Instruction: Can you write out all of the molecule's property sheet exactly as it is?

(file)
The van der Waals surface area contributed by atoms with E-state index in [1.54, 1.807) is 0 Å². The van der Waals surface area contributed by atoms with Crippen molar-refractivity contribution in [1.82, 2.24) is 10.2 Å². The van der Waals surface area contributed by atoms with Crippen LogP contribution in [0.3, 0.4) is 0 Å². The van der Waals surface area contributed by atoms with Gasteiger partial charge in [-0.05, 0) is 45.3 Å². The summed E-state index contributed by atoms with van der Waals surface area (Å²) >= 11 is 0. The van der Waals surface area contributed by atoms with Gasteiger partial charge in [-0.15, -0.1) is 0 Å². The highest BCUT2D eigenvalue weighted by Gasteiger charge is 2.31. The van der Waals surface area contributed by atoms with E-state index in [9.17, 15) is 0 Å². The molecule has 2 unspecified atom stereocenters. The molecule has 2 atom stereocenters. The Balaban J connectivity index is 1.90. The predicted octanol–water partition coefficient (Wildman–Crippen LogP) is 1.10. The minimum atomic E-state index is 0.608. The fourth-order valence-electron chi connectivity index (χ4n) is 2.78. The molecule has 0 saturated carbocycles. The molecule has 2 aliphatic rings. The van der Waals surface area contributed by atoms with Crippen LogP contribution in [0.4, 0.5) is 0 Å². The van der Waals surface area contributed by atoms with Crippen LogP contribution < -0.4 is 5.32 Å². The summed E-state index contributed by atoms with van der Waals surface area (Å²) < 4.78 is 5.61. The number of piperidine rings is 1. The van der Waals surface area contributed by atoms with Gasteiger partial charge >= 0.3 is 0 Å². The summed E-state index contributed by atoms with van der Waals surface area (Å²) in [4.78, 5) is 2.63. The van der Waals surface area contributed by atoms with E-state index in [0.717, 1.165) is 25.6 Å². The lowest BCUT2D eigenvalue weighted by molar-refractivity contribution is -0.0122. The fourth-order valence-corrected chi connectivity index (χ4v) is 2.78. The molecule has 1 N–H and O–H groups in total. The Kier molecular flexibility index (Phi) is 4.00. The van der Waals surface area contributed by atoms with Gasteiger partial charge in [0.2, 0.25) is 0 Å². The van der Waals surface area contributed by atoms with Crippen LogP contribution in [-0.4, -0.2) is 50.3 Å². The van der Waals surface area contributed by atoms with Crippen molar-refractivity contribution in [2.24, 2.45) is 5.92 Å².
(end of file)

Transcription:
The van der Waals surface area contributed by atoms with E-state index in [1.54, 1.807) is 0 Å². The van der Waals surface area contributed by atoms with Crippen molar-refractivity contribution in [1.82, 2.24) is 10.2 Å². The van der Waals surface area contributed by atoms with Crippen LogP contribution in [0.3, 0.4) is 0 Å². The van der Waals surface area contributed by atoms with Gasteiger partial charge in [-0.05, 0) is 45.3 Å². The summed E-state index contributed by atoms with van der Waals surface area (Å²) >= 11 is 0. The van der Waals surface area contributed by atoms with Gasteiger partial charge in [-0.15, -0.1) is 0 Å². The highest BCUT2D eigenvalue weighted by Gasteiger charge is 2.31. The van der Waals surface area contributed by atoms with E-state index in [9.17, 15) is 0 Å². The molecule has 2 unspecified atom stereocenters. The molecule has 2 atom stereocenters. The Balaban J connectivity index is 1.90. The predicted octanol–water partition coefficient (Wildman–Crippen LogP) is 1.10. The minimum atomic E-state index is 0.608. The fourth-order valence-electron chi connectivity index (χ4n) is 2.78. The molecule has 0 saturated carbocycles. The molecule has 2 aliphatic rings. The van der Waals surface area contributed by atoms with Crippen LogP contribution in [0.4, 0.5) is 0 Å². The van der Waals surface area contributed by atoms with Crippen LogP contribution < -0.4 is 5.32 Å². The summed E-state index contributed by atoms with van der Waals surface area (Å²) < 4.78 is 5.61. The number of piperidine rings is 1. The van der Waals surface area contributed by atoms with Gasteiger partial charge >= 0.3 is 0 Å². The summed E-state index contributed by atoms with van der Waals surface area (Å²) in [4.78, 5) is 2.63. The van der Waals surface area contributed by atoms with E-state index in [0.717, 1.165) is 25.6 Å². The lowest BCUT2D eigenvalue weighted by molar-refractivity contribution is -0.0122. The fourth-order valence-corrected chi connectivity index (χ4v) is 2.78. The molecule has 1 N–H and O–H groups in total. The Kier molecular flexibility index (Phi) is 4.00. The van der Waals surface area contributed by atoms with Gasteiger partial charge in [0.2, 0.25) is 0 Å². The van der Waals surface area contributed by atoms with Crippen LogP contribution in [-0.4, -0.2) is 50.3 Å². The van der Waals surface area contributed by atoms with Crippen molar-refractivity contribution in [2.24, 2.45) is 5.92 Å².